Catalysing partnerships on youth employment for the SDGs
NEW YORK - Over 66 million young women and men are unemployed. Nearly 145 million youth are working, yet living in poverty. Access to decent work and productive employment for young people remain at the centre of national priorities of policy makers and citizens around the world. The 2030 Agenda for Sustainable Development provides an immense opportunity to work collaboratively in tackling the youth employment challenge.
With this premise, the annual global Partnership Exchange on 13 July 2018 in the margins of the High-level Political Forum on Sustainable Development (HLPF) provided a platform to discuss the role of multi-stakeholder partnerships in supporting the implementation of the 2030 Agenda for Sustainable Development. Following the launch of a guidebook on Maximizing the impact of partnerships for the SDGs, Dr. Darian Stibbe, Executive Director of The Partnering Initiative, moderated a panel discussion on challenges and success factors for building effective country level action platforms to catalyze partnerships for the SDGs.
“Today we have the largest generation of young people ever. The Global Initiative on Decent Jobs for Youth works to ensure that young people can have better access to decent jobs and productive employment,” said Ms Rie Vejs-Kjeldgaard, Director of Partnerships and Field Support, ILO.
Ms Rie Vejs-Kjeldgaard, ILO Director of Partnerships and Field Support presented the Global Initiative on Decent Jobs for Youth and its success factors. With the endorsement of the UN Chief Executives Board for Coordination, Decent Jobs for Youth has emerged as the overarching and inclusive alliance to scale up coordinated country-level action and impact on youth employment in support of the 2030 Agenda for Sustainable Development.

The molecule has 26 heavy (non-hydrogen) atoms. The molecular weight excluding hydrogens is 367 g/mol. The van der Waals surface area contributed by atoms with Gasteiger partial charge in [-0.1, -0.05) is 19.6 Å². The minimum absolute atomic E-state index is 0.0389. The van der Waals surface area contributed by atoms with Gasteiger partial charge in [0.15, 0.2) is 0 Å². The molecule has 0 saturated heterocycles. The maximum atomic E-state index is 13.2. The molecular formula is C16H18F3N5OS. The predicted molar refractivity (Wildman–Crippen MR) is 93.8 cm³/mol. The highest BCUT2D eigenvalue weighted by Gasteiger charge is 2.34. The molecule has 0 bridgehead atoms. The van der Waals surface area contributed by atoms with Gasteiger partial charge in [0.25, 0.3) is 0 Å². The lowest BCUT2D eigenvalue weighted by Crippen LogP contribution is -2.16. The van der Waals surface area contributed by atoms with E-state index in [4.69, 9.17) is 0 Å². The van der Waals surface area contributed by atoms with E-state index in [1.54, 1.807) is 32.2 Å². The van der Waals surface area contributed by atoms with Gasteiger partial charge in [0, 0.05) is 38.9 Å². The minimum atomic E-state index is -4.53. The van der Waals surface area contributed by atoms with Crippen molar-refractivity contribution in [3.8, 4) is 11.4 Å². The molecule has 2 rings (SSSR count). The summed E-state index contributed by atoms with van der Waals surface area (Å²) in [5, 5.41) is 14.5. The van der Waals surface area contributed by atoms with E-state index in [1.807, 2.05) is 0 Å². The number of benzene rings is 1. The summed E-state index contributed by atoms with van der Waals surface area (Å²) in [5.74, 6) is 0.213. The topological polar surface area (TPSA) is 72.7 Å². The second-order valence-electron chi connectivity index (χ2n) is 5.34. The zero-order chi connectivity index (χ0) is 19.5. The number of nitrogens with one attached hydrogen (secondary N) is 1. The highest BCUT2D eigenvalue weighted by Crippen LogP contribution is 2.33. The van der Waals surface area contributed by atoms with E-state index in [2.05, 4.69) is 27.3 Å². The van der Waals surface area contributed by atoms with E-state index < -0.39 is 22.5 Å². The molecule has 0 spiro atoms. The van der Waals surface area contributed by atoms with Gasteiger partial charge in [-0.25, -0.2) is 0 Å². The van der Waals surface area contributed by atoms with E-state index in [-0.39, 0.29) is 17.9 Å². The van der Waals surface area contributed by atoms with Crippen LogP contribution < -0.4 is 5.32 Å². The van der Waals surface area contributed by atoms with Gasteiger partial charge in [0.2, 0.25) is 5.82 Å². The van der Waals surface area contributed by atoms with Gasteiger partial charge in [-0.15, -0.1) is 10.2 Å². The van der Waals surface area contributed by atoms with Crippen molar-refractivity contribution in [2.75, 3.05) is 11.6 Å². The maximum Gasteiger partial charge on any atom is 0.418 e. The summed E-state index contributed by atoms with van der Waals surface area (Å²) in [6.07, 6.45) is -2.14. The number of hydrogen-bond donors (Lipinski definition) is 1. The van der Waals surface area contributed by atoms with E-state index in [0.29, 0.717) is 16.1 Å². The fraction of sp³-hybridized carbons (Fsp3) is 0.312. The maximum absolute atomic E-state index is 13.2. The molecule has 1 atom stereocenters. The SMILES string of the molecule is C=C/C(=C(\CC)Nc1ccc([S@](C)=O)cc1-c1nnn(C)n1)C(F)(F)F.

With 22 entities of the UN system at its nucleus, Decent Jobs for Youth brings together an alliance of committed partners from governments, social partners, youth organizations, private sector, and beyond, sharing knowledge and leveraging resources across thematic priorities from digital skills to green jobs for youth, supporting youth in the rural economy and in fragile situations.
Creating added value by and for every partner within the alliance was critical for an effective partnership, yet a joint vision and strategy was needed to guide those efforts. “The UN Youth Strategy provides a clear vision and priorities, including on decent work, as the UN system steps up its work with and for young people,” Ms Vejs-Kjeldgaard added.
The strategic fit of the Global Initiative on Decent Jobs for Youth within the UN Youth Strategy and its shared ‘code of conduct’ of 15 guiding principles were critical to harmonize and to catalyze partnerships to promote coordinated action on youth employment at country-level that leverages existing knowledge and good practices.
In concluding the session, Ms Vejs-Kjeldgaard emphasized the importance of national ownership and accountability for the SDGs, enabling governments to support young people in having better access to decent jobs and productive employment.